Finley: Stop fighting, start doing

Nolan Finley
The Detroit News

The angry cry to “Do Something!” in response to the Valentine’s Day school massacre in Florida is ringing across the country.

But do what? Everyone seems to have an idea, a lot of them based on misinformation and misplaced expectations. But what we’re mostly doing is dividing into partisan camps and hurling accusations at each other.

Fighting over assault weapons bans, trying to paint Donald Trump and Republicans and the National Rifle Association with the blood of the Florida children, trashing the Second Amendment — none of that will get us anywhere.

But some reasonable and possibly effective ideas are emerging, and it’s from them that U.S. Reps. Debbie Dingell, D-Dearborn, and Fred Upton, R-Kalamazoo, hope to find the makings for legislation that might actually have an impact.

The two Michigan members of the House’s Problem Solvers caucus —24 Democrats and 24 Republicans looking for middle ground on a variety of issues — are out this week talking with law enforcement officials, educators, gun control advocates and gun control opponents, mental health experts and anyone else with an idea about how to end mass shootings, particularly those in schools.

Their goal is to come up with legislation and put it before Congress before the planned March 26 student march on Washington inspired by the survivors of the Florida attack.

“I’ve talked to a lot of Republicans and Democrats, and they’re very encouraged about getting something done,” Upton says. “There’s room to do better, and we can do it without infringing on the Second Amendment.”

Dingell says the effort will not include gun bans, which have little hope of passing and have had no impact in the past. But they will seek laws that have some real teeth.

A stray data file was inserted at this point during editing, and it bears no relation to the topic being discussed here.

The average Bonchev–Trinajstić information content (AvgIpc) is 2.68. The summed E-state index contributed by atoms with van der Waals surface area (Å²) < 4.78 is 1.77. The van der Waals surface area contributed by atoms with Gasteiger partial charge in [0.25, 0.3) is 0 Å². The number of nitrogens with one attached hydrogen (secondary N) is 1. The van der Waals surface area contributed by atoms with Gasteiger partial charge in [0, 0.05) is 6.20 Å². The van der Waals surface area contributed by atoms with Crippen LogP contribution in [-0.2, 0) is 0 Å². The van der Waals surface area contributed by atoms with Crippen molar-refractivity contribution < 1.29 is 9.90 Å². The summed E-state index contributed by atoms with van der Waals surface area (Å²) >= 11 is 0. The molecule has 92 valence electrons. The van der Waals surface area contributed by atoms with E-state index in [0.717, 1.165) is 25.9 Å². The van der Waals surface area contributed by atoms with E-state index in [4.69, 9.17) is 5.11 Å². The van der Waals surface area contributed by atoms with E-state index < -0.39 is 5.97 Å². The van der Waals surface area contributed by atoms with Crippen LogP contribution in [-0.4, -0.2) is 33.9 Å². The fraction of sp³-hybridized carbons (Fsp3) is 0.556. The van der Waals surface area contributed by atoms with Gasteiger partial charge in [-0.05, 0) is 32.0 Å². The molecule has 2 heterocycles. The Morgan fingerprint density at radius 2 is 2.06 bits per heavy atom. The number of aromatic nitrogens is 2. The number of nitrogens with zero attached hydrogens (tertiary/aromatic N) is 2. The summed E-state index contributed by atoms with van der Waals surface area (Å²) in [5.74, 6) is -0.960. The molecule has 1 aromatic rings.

“We’re not going to get it done if it’s not bipartisan,” she says. “We all want to do something, but what?”

That’s the key question. If the group can stay together and sidestep the most divisive issues, a number of measures might help head-off mass shootings.

Both Upton and Dingell are intrigued by the idea of a 1-800 nationwide hotline to allow friends and relatives to report someone whom they believe is a danger to themselves or others. The hotline must be accompanied by a streamlined legal process for removing weapons from the unstable individual.

Nearly every firearm sold in the United States comes with a federal background check, contrary to the myth that the federal law doesn’t apply in Florida and some other states. But the current system is underfunded and has too many gaps. The federal database must be kept current, and it must include information on domestic assaults, school suspensions and military infractions.

Using technology such as fingerprint or retinal recognition to better secure guns and prevent stolen weapons from being fired is also a worthy step. As is banning the bump stocks that turn semi-automatic rifles into automatics, and limiting the capacity of ammunition clips. Doing so would render the AR and AK weapons no more deadly than ordinary hunting rifles.

Improving school security practices, raising the gun purchase age to 21 and building a mental health system responsive to the pressures of a modern society are all areas where agreement should be found.

And they could actually make a difference.

The Dingell/Upton consensus building approach is a whole lot more productive than the finger pointing and name calling that has become our typical exercise following a slaughter of our fellow citizens.

Catch “The Nolan Finley Show” weekdays 7-9 a.m. on 910 AM Superstation.